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Public Enemy's It Takes a Nation of Millions to Hold Us Back (33 1/3) Paperback


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Product Details

  • Series: 33 1/3
  • Paperback: 160 pages
  • Publisher: Bloomsbury Academic; 1 edition (April 8, 2010)
  • Language: English
  • ISBN-10: 0826429130
  • ISBN-13: 978-0826429131
  • Product Dimensions: 7.3 x 4 x 0.4 inches
  • Shipping Weight: 5.6 ounces (View shipping rates and policies)
  • Average Customer Review: 4.3 out of 5 stars  See all reviews (10 customer reviews)
  • Amazon Best Sellers Rank: #171,756 in Books (See Top 100 in Books)

Editorial Reviews

About the Author

Christopher R. Weingarten is a professional freelancer living inBrooklyn, whose work can currently be seen in the Village Voice,RollingStone.com, Spin, Revolver, The Guardian, eMusic and much more.His speech, Twitter And The Death Of Music Criticism atthe 140 Characters Conference in New York became a viral sensation in2009. He reviewed 1000 of 2009's new records over Twitter on hisaccount, @1000TimesYes. He is the shadowy figure behind hipsterpuppies.tumblr.com and is also the author of its corresponding book, upcoming via NAL/Penguin.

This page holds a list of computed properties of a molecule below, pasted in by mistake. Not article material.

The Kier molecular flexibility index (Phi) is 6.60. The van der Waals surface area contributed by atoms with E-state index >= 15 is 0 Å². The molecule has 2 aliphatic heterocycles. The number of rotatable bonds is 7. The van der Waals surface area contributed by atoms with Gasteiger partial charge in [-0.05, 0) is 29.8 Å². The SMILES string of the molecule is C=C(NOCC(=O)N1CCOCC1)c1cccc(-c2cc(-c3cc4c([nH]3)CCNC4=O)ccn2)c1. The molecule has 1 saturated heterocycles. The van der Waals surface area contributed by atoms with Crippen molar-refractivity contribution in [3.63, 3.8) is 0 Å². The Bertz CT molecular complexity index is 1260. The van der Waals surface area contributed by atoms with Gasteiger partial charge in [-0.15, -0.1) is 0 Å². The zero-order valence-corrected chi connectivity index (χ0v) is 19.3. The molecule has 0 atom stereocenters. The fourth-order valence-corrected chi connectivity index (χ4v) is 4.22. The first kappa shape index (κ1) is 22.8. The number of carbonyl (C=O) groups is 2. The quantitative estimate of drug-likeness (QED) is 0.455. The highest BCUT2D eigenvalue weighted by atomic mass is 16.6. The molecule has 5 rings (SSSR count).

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Customer Reviews

4.3 out of 5 stars
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This book is a great example of what all the books in the 33 1/3 series should be.
C. Koch
The book provides a very wide historical context for the samples that shape the core of Nation of Millions.
Jonathan Harris
Having read several 33 1/3 books, I can say that this is definitely a highlight of the series.
Zach Gozlan

Most Helpful Customer Reviews